Dear Colleagues and Students,
Today we are witnessing a painful and frightening period in our national history. Deeply engrained inequalities in our systems, laws, policies, and institutions that reinforce bias have brought about these tragedies. We mourn the losses of George Floyd, Breonna Taylor, Ahmaud Arbery, Trayvon Martin, Atatiana Jefferson, Botham Jean, Sandra Bland, Tamir Rice, Freddie Gray, Alton Sterling, Walter Scott, and so many others who have lost their lives to racial violence born of systemic racism. Our sympathies go to their families. Our commitment to economic and social justice grows stronger. We refuse to accept the status quo. We know we can do better. In fact, we must.
Here at Mid, our mission is to empower learners and transform our communities. Many of our students have read the work of the educational philosopher Paulo Freire. Freire wrote that, “Education does not change the world. Education changes people. People change the world.” Those words harken back to the encouragement of Mahatma Gandhi, “Be the change you want to see in the world.”
We write here knowing that this letter will not solve the problem or erase the injustice. We write now because it is important to speak these truths about a power structure that must change. Part of that change begins with critical self-reflection of our own thoughts and actions. We write to acknowledge the fear that haunts us and to voice our determination and resilience. We know that our students, alumni, faculty, and staff – including those in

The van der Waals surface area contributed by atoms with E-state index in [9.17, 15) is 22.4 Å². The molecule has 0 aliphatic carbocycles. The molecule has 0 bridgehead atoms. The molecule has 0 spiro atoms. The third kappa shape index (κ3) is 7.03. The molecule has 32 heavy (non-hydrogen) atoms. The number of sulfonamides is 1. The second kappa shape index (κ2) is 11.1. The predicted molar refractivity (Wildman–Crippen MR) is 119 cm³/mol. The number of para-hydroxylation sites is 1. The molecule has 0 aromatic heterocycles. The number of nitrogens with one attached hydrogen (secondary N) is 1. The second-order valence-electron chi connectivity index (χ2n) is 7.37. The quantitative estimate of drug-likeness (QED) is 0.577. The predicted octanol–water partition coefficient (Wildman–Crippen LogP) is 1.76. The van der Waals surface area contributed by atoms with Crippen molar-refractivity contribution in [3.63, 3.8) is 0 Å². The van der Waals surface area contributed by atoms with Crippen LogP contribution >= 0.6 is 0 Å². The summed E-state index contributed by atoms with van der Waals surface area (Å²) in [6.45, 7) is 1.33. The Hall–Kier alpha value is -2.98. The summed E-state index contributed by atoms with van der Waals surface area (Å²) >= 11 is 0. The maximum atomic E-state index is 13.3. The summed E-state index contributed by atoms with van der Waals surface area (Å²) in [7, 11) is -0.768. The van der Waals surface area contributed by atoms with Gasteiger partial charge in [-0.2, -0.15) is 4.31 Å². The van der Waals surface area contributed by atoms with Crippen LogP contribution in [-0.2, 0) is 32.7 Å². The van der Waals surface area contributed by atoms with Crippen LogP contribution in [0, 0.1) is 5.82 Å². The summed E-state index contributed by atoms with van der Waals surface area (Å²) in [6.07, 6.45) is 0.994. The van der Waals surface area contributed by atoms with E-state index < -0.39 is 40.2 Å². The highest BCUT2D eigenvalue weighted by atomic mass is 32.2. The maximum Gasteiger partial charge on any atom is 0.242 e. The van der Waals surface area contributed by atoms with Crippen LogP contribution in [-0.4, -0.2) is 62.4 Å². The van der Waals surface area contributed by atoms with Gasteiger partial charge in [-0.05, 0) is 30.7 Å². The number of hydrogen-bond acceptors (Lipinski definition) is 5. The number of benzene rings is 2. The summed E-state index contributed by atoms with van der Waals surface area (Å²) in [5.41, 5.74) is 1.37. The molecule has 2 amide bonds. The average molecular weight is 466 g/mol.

our Criminal Justice program – want to be a force for positive change in the world.
As we prepare for the opening of the academic year, we encourage your participation in our shared governance system, particularly in the IDEA Committee (Inclusion, Diversity, Equity, and Action). Current leaders of that committee include Sallie Butler, Jessica Chemberlin, Amy Dykhouse, Amy Goethe, Ryan Harkrader, Maggie Magoon, and Jillian Moomaw. Karry Kiste-Toner (firstname.lastname@example.org) is the chair of the committee. These individuals are available if you would like to be a part of a wider discussion about inclusion, diversity, and equity here at Mid.
One of the College’s core values is People. This means that Mid cares about you—amid the current tensions and any other circumstances life may bring. We understand that you may be experiencing complex emotions that you want to work through with a professional. We have compiled a list of mental health and other resources on our wellness resources web page.
We also encourage you to vote in every election. Exercise your right to choose people who will work toward the changes you want to see. Our College is participating in the national ALL IN Campus Democracy Challenge to encourage voter participation and civic engagement.
Now is the time to stand together, to empower learning for every individual, and to transform our communities to be places of safety, equity, and inclusion.
President Christine M. Hammond and the Mid Michigan College Board of Trustees